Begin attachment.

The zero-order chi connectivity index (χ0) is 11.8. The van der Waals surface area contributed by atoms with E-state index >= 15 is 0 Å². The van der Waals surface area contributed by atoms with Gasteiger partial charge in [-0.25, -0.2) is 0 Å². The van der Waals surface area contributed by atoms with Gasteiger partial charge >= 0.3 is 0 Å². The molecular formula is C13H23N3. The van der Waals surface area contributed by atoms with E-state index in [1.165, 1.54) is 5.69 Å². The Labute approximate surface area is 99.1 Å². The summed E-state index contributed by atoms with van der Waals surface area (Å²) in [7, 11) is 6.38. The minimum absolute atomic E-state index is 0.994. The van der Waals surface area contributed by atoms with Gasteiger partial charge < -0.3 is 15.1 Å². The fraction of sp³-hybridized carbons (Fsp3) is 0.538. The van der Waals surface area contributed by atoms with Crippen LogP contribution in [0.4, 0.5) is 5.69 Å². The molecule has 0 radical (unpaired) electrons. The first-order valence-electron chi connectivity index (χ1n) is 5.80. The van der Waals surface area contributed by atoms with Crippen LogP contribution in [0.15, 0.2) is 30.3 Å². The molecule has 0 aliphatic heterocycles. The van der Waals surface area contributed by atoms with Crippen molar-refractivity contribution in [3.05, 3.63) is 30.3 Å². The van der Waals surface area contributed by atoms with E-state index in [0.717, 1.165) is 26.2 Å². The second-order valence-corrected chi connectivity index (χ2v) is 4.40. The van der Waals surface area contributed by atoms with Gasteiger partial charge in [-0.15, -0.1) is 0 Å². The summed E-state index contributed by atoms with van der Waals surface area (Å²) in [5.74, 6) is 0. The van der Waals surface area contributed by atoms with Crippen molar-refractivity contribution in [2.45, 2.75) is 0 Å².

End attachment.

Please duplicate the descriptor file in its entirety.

The zero-order chi connectivity index (χ0) is 11.8. The van der Waals surface area contributed by atoms with E-state index >= 15 is 0 Å². The van der Waals surface area contributed by atoms with Gasteiger partial charge in [-0.25, -0.2) is 0 Å². The van der Waals surface area contributed by atoms with Gasteiger partial charge >= 0.3 is 0 Å². The molecular formula is C13H23N3. The van der Waals surface area contributed by atoms with E-state index in [1.165, 1.54) is 5.69 Å². The Labute approximate surface area is 99.1 Å². The summed E-state index contributed by atoms with van der Waals surface area (Å²) in [7, 11) is 6.38. The minimum absolute atomic E-state index is 0.994. The van der Waals surface area contributed by atoms with Gasteiger partial charge < -0.3 is 15.1 Å². The fraction of sp³-hybridized carbons (Fsp3) is 0.538. The van der Waals surface area contributed by atoms with Crippen LogP contribution in [0.4, 0.5) is 5.69 Å². The molecule has 0 radical (unpaired) electrons. The first-order valence-electron chi connectivity index (χ1n) is 5.80. The van der Waals surface area contributed by atoms with Crippen LogP contribution in [0.15, 0.2) is 30.3 Å². The molecule has 0 aliphatic heterocycles. The van der Waals surface area contributed by atoms with Crippen molar-refractivity contribution in [3.05, 3.63) is 30.3 Å². The van der Waals surface area contributed by atoms with E-state index in [0.717, 1.165) is 26.2 Å². The second-order valence-corrected chi connectivity index (χ2v) is 4.40. The van der Waals surface area contributed by atoms with Gasteiger partial charge in [-0.15, -0.1) is 0 Å². The summed E-state index contributed by atoms with van der Waals surface area (Å²) in [5.74, 6) is 0. The van der Waals surface area contributed by atoms with Crippen molar-refractivity contribution in [2.45, 2.75) is 0 Å².